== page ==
Convergent neuroanatomical and behavioural evidence of an amygdala hypothesis of autism.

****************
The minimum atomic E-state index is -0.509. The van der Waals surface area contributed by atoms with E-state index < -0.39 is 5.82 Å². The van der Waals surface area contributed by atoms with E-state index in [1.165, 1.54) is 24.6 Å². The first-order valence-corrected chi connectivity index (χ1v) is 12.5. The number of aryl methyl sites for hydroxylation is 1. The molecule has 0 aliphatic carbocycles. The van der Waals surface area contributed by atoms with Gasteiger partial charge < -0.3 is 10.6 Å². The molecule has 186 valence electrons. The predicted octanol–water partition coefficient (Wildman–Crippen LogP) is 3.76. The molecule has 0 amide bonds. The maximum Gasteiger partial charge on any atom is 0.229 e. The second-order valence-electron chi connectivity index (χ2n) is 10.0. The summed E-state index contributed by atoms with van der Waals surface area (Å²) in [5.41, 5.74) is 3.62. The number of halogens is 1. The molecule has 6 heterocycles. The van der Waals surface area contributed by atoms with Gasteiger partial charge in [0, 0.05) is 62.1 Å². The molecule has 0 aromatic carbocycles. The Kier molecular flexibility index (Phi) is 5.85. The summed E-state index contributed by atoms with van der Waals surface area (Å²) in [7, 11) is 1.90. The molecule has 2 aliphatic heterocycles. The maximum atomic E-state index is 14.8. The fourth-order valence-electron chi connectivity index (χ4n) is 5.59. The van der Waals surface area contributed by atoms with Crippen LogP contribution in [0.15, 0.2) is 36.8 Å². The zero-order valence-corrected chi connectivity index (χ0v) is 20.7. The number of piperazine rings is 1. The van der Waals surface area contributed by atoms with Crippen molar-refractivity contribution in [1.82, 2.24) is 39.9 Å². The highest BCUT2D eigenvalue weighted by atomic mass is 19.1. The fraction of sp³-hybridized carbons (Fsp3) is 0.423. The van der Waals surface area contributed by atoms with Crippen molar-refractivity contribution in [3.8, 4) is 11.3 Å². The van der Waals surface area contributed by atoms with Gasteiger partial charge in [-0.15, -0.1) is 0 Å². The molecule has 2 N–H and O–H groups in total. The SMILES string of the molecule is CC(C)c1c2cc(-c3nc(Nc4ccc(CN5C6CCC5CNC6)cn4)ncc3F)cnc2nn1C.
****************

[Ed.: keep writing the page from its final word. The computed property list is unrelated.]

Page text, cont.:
In this study we report a convergence of behavioural and neuroanatomical evidence in support of an amygdala hypothesis of autism. We find that people with high-functioning autism (HFA) show neuropsychological profiles characteristic of the effects of amygdala damage, in particular selective impairment in the recognition of facial expressions of fear, perception of eye-gaze direction, and recognition memory for faces. Using quantitative magnetic resonance (MR) image analysis techniques, we find that the same individuals also show abnormalities of medial temporal lobe (MTL) brain structure, notably bilaterally enlarged amygdala volumes. These results combine to suggest that developmental malformation of the amygdala may underlie the social-cognitive impairments characteristic of HFA. This malformation may reflect incomplete neuronal pruning in early development.
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